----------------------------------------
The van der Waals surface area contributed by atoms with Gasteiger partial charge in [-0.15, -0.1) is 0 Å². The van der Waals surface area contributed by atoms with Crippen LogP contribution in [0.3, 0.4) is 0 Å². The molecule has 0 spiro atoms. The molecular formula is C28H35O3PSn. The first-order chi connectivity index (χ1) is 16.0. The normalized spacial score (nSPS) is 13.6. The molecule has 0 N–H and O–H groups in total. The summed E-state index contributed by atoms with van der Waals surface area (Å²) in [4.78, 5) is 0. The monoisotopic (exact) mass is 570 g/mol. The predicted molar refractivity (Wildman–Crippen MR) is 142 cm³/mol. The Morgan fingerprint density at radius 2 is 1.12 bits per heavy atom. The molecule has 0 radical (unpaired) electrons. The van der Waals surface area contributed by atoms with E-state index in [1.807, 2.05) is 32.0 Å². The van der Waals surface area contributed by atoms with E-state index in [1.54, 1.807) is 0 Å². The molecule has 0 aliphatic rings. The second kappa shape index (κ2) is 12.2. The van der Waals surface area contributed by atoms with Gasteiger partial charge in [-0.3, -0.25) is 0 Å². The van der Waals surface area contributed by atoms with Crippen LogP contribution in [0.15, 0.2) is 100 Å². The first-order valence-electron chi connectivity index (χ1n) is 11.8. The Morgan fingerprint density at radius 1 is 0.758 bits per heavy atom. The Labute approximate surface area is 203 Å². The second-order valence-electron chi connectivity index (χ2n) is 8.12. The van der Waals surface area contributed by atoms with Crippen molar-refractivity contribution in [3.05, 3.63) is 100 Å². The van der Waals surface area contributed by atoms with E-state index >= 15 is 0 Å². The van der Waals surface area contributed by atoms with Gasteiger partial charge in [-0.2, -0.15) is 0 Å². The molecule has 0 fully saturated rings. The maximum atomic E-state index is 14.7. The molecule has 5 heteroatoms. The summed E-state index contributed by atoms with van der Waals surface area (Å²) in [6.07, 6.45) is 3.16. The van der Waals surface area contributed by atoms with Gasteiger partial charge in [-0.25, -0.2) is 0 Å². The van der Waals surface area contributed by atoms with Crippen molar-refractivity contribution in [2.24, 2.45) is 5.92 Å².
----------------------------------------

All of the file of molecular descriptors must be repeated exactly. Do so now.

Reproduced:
The van der Waals surface area contributed by atoms with Gasteiger partial charge in [-0.15, -0.1) is 0 Å². The van der Waals surface area contributed by atoms with Crippen LogP contribution in [0.3, 0.4) is 0 Å². The molecule has 0 spiro atoms. The molecular formula is C28H35O3PSn. The first-order chi connectivity index (χ1) is 16.0. The normalized spacial score (nSPS) is 13.6. The molecule has 0 N–H and O–H groups in total. The summed E-state index contributed by atoms with van der Waals surface area (Å²) in [4.78, 5) is 0. The monoisotopic (exact) mass is 570 g/mol. The predicted molar refractivity (Wildman–Crippen MR) is 142 cm³/mol. The Morgan fingerprint density at radius 2 is 1.12 bits per heavy atom. The molecule has 0 radical (unpaired) electrons. The van der Waals surface area contributed by atoms with E-state index in [1.807, 2.05) is 32.0 Å². The van der Waals surface area contributed by atoms with E-state index in [1.54, 1.807) is 0 Å². The molecule has 0 aliphatic rings. The second kappa shape index (κ2) is 12.2. The van der Waals surface area contributed by atoms with Gasteiger partial charge in [-0.3, -0.25) is 0 Å². The van der Waals surface area contributed by atoms with Crippen LogP contribution in [0.15, 0.2) is 100 Å². The first-order valence-electron chi connectivity index (χ1n) is 11.8. The Morgan fingerprint density at radius 1 is 0.758 bits per heavy atom. The Labute approximate surface area is 203 Å². The second-order valence-electron chi connectivity index (χ2n) is 8.12. The van der Waals surface area contributed by atoms with Crippen molar-refractivity contribution in [3.05, 3.63) is 100 Å². The van der Waals surface area contributed by atoms with E-state index >= 15 is 0 Å². The van der Waals surface area contributed by atoms with Gasteiger partial charge in [-0.2, -0.15) is 0 Å². The molecule has 0 fully saturated rings. The maximum atomic E-state index is 14.7. The molecule has 5 heteroatoms. The summed E-state index contributed by atoms with van der Waals surface area (Å²) in [6.07, 6.45) is 3.16. The van der Waals surface area contributed by atoms with Gasteiger partial charge in [-0.25, -0.2) is 0 Å². The van der Waals surface area contributed by atoms with Crippen molar-refractivity contribution in [2.24, 2.45) is 5.92 Å².